Chinese automaker BYD, or "Build Your Dreams" has big plans. They had a strong presence at the recent 2011 Geneva Motor Show with a lineup of production electric cars both present and future, and the company intends to break into the U.S. market, never an easy task for a maker with little brand recognition.
Nevertheless, the U.S. sales are expected to begin in late 2011 or early 2012
, initially with the F3DM plug-in hybrid sedan. Whilst unconfirmed, BYD's E6 all-electric crossover would be a logical progression.
Two of the inoffensive-looking crossovers were on display in Geneva, one in production guise and the other painted in a red and white taxi color scheme, one of 50 vehicles operating as taxis in Shenzhen, the home of BYD's headquarters.
Auto journalist Mark Andrews has driven the car for the China Car Times
, and the car earns a cautious commendation.
Looks can be a subjective matter and whilst Mark describes it as "unique", we'd be more tempted to call it "generic". Next to recent electric cars it's a fairly average design, but then it has been created for purpose rather than as an object of desire. Build isn't as impressive though, with some panel gaps finger-wide.
The test car's interior was simple and production models are expected to gain satellite navigation and steering wheel controls. It only offers two airbags though, and there have been no official crash tests so safety is an unknown quantity. Space is described simply as "good" though Mark wasn't sure of the seats' long-term comfort. The boot isn't great either, largely thanks to the amount of space taken up by the battery pack.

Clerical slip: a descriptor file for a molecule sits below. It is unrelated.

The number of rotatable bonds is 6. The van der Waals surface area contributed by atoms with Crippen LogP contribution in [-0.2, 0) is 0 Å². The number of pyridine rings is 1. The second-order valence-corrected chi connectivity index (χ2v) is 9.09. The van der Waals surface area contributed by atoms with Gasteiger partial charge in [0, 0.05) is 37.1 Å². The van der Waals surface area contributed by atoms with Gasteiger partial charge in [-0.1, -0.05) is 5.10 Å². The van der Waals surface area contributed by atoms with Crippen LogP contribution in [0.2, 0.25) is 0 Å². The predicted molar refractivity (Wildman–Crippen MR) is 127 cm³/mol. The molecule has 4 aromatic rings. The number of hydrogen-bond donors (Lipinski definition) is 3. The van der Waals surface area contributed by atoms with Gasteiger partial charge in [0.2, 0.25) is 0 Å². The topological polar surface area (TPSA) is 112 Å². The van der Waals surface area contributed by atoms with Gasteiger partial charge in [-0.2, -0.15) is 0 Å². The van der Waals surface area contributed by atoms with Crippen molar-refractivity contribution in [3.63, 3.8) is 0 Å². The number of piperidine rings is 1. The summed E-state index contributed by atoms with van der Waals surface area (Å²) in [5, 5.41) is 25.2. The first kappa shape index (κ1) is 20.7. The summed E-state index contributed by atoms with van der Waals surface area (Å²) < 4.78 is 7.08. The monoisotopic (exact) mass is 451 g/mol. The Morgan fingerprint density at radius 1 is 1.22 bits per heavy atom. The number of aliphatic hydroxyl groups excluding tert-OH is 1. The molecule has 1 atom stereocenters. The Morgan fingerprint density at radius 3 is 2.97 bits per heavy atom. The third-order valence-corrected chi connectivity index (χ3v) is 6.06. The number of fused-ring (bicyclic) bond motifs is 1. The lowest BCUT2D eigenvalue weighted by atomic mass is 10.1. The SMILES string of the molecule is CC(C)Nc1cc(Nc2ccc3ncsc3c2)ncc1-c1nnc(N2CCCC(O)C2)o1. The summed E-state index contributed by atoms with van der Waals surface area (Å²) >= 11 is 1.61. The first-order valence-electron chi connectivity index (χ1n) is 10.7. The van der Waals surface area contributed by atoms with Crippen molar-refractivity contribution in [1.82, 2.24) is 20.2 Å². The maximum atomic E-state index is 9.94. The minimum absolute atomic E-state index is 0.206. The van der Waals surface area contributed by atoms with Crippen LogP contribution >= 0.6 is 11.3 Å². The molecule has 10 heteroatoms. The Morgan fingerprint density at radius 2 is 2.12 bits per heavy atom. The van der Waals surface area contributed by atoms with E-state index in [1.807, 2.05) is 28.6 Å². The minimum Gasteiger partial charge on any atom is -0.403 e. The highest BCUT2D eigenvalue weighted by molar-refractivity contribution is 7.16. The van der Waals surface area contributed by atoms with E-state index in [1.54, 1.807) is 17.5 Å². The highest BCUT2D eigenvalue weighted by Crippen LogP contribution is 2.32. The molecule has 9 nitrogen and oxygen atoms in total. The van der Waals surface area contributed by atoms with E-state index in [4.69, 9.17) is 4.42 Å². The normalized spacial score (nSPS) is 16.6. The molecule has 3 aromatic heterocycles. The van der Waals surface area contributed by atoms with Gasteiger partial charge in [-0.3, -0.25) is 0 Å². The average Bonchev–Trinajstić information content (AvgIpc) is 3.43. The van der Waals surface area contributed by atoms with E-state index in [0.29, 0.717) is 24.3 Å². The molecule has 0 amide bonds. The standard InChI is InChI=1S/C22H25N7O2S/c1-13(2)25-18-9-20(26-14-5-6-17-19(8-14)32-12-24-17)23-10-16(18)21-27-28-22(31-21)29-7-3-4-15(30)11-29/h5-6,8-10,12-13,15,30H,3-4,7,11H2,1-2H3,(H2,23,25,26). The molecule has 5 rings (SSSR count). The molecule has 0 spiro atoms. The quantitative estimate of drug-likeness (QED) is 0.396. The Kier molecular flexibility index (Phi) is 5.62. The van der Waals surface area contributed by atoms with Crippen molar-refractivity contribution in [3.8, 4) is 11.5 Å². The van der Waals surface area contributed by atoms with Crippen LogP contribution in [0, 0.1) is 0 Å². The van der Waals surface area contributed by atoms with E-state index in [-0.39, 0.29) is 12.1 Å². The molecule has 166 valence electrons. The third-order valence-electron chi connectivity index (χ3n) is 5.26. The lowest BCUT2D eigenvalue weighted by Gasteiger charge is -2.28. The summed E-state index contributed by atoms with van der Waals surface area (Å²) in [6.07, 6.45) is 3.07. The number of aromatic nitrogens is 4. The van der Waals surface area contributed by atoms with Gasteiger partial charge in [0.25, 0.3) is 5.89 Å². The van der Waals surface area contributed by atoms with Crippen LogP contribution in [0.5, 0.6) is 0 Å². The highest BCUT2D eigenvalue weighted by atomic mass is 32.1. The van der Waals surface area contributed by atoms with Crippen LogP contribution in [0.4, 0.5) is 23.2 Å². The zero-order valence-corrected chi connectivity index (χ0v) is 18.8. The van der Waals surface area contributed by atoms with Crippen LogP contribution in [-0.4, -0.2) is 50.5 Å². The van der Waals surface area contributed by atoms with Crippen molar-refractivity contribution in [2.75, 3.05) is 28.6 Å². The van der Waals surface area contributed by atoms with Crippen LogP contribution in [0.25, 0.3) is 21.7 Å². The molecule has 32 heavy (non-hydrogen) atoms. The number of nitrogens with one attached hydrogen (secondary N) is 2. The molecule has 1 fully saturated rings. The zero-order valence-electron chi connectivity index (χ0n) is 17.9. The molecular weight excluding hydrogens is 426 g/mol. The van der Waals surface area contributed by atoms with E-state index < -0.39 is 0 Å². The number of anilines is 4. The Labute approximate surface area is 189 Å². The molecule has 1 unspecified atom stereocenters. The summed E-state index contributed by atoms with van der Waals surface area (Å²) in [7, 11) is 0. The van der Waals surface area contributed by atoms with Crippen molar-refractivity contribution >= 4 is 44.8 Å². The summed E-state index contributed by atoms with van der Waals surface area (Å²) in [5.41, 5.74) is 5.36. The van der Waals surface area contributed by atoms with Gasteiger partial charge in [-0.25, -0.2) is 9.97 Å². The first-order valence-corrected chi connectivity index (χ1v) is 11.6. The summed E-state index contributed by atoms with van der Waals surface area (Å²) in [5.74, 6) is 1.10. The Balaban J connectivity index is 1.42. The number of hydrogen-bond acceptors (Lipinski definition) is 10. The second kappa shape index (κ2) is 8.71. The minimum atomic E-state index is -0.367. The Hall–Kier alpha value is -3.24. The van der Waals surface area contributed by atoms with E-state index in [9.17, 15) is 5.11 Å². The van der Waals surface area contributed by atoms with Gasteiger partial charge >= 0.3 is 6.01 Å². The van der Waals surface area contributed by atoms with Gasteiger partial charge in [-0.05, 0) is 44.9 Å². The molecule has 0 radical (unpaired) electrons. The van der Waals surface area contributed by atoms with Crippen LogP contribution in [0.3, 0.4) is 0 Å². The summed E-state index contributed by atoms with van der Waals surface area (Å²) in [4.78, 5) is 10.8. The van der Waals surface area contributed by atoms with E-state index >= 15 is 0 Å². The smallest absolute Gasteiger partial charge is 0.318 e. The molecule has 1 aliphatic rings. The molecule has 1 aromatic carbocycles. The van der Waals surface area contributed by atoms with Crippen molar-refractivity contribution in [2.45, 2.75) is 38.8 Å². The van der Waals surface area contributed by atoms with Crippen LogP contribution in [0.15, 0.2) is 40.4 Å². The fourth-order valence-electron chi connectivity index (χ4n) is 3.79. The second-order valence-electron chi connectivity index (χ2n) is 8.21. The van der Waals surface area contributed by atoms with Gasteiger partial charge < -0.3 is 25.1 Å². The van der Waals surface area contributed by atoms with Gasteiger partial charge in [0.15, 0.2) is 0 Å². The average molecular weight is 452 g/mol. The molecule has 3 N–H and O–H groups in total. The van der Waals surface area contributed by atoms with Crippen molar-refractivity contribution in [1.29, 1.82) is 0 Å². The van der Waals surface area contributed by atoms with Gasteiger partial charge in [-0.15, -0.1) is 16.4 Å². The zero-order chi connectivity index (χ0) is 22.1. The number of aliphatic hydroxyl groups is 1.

On the other hand, the battery pack does give the E6 a near 200 mile range, double that of the 2011 Nissan Leaf. Mark only drove the car in Eco mode, and described the acceleration as sluggish - certainly not something we've experienced with the Leaf. It's a mark of confidence however that BYD has chosen taxi drivers to trial the car, for whom performance in crowded cities is less of a concern than a long range and reliable components.
Ultimately, the E6 is described as a "one trick pony". It works well as a taxi, but whether you'd want to own one or not is a different matter.
It's sure to come down to price too. If and when it arrives in the U.S, it would need to be very competitively priced to tempt customers away from cars like the Leaf, especially if equipment levels aren't augmented. Buyers aren't averse to choosing vehicles with no prior brand identity - after all, Lexus has been a huge success and it effectively appeared from nowhere - but the product has to be good.
Does the BYD E6 fit the bill? We're not so sure - prove us wrong, BYD.
[China Car Times
via The Independent